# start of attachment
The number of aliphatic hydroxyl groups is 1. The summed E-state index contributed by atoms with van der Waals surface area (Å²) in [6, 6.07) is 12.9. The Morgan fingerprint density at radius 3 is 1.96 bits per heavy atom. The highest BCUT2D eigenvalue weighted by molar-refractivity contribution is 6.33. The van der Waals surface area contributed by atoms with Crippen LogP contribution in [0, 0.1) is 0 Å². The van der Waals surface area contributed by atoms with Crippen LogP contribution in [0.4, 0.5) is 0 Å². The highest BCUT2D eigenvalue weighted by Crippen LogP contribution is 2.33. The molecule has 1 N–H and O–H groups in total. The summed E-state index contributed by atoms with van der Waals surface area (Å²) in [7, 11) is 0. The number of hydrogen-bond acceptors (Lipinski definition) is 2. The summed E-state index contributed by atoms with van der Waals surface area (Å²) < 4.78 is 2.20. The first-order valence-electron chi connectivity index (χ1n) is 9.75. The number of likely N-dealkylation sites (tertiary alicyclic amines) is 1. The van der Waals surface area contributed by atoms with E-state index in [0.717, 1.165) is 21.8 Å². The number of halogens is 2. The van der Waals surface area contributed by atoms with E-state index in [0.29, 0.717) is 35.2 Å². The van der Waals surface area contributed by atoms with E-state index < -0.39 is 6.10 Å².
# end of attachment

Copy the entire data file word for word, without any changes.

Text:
The number of aliphatic hydroxyl groups is 1. The summed E-state index contributed by atoms with van der Waals surface area (Å²) in [6, 6.07) is 12.9. The Morgan fingerprint density at radius 3 is 1.96 bits per heavy atom. The highest BCUT2D eigenvalue weighted by molar-refractivity contribution is 6.33. The van der Waals surface area contributed by atoms with Crippen LogP contribution in [0, 0.1) is 0 Å². The van der Waals surface area contributed by atoms with Crippen LogP contribution in [0.4, 0.5) is 0 Å². The highest BCUT2D eigenvalue weighted by Crippen LogP contribution is 2.33. The molecule has 1 N–H and O–H groups in total. The summed E-state index contributed by atoms with van der Waals surface area (Å²) in [7, 11) is 0. The number of hydrogen-bond acceptors (Lipinski definition) is 2. The summed E-state index contributed by atoms with van der Waals surface area (Å²) < 4.78 is 2.20. The first-order valence-electron chi connectivity index (χ1n) is 9.75. The number of likely N-dealkylation sites (tertiary alicyclic amines) is 1. The van der Waals surface area contributed by atoms with E-state index in [0.717, 1.165) is 21.8 Å². The number of halogens is 2. The van der Waals surface area contributed by atoms with E-state index in [0.29, 0.717) is 35.2 Å². The van der Waals surface area contributed by atoms with E-state index < -0.39 is 6.10 Å².